1988 British Grand Prix
- Sunday, July 10, 1988
- British Grand Prix
- F1 World Championship
Through the first seven races of the Formula One season, fluctuating from extremes of heat and cold, confusion and muddle, good circuits and bad, there were those among us who were really looking forward to the British Grand Prix at Silverstone. One of the greatest topics of discussion was what the outcome would be of a straight fight between Alain Prost and Ayrton Senna, armed with the invincible McLaren MP4/4 cars powered by Honda’s powerful turbocharged V6 engine. As we went from race to race in the early part of the season, we never saw a straight fight – there was always some unforeseen variable spoiling the scene.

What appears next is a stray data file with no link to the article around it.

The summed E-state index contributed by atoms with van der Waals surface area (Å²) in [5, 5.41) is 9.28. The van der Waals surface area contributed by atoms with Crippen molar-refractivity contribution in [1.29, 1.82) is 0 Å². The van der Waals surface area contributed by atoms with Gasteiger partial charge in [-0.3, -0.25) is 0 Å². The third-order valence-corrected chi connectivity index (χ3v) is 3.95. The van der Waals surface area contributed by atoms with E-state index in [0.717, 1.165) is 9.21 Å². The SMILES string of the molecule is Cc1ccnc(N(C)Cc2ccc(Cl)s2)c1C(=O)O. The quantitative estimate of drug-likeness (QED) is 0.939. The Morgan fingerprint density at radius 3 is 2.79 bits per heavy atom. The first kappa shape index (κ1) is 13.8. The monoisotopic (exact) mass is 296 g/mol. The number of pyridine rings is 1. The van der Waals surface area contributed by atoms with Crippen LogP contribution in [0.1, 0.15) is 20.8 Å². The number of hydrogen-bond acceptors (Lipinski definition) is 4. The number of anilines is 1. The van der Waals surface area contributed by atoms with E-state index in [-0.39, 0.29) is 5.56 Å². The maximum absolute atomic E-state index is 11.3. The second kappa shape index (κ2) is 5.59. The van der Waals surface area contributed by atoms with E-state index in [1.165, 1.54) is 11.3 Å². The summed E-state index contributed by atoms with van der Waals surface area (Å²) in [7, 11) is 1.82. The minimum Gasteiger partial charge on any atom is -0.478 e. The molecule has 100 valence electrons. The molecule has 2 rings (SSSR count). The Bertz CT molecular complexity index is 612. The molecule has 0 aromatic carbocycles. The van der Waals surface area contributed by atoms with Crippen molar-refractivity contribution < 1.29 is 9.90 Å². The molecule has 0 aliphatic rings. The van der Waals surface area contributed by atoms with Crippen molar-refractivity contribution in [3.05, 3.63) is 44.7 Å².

Silverstone had to be the scene of a clear-cut decision between the two McLaren drivers, not that it was necessary, or that it was important, but curiosity had to be satisfied. At previous races one or other of them got “boxed in” at the start, had some mechanical ailment or was hamstrung by a niggling little circuit. Silverstone, with its wide and spacious bends, very fast corners and 150 mph race average, was going to show us which of the McLaren drivers was the greatest. With the two red-and-white cars at the front of the grid, we were going to see a good clean battle between the most successful driver of today and the fastest driver of today.
But it didn’t turn out like that at all, and for many reasons.
Permanent road course
Nigel Mansell (Williams FW11B-Honda), 1m09.832, 153.059 mph, F1, 1987
First Race1948 RAC Grand Prix